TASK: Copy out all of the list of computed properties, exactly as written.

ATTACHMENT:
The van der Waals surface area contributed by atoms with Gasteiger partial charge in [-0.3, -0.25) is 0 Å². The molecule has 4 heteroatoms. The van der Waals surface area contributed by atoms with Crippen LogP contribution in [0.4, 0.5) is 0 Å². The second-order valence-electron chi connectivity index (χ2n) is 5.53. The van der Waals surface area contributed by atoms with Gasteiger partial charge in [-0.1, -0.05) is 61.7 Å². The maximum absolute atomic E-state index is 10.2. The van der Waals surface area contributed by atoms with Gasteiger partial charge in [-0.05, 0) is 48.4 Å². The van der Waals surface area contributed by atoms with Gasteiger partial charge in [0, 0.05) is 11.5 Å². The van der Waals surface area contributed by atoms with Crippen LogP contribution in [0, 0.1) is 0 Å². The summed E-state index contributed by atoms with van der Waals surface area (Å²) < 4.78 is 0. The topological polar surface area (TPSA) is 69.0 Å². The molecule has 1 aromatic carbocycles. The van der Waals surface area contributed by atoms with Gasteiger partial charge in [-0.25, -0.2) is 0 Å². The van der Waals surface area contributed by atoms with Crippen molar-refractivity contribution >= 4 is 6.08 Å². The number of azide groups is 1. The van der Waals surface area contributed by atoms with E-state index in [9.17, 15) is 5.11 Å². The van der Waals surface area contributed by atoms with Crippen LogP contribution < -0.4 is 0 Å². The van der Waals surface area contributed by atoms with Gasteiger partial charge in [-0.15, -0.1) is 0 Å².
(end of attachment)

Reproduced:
The van der Waals surface area contributed by atoms with Gasteiger partial charge in [-0.3, -0.25) is 0 Å². The molecule has 4 heteroatoms. The van der Waals surface area contributed by atoms with Crippen LogP contribution in [0.4, 0.5) is 0 Å². The second-order valence-electron chi connectivity index (χ2n) is 5.53. The van der Waals surface area contributed by atoms with Gasteiger partial charge in [-0.1, -0.05) is 61.7 Å². The maximum absolute atomic E-state index is 10.2. The van der Waals surface area contributed by atoms with Gasteiger partial charge in [-0.05, 0) is 48.4 Å². The van der Waals surface area contributed by atoms with Gasteiger partial charge in [0, 0.05) is 11.5 Å². The van der Waals surface area contributed by atoms with Crippen LogP contribution in [0, 0.1) is 0 Å². The summed E-state index contributed by atoms with van der Waals surface area (Å²) < 4.78 is 0. The topological polar surface area (TPSA) is 69.0 Å². The molecule has 1 aromatic carbocycles. The van der Waals surface area contributed by atoms with Gasteiger partial charge in [-0.25, -0.2) is 0 Å². The van der Waals surface area contributed by atoms with Crippen molar-refractivity contribution >= 4 is 6.08 Å². The number of azide groups is 1. The van der Waals surface area contributed by atoms with E-state index in [9.17, 15) is 5.11 Å². The van der Waals surface area contributed by atoms with Crippen LogP contribution < -0.4 is 0 Å². The van der Waals surface area contributed by atoms with Gasteiger partial charge in [-0.15, -0.1) is 0 Å².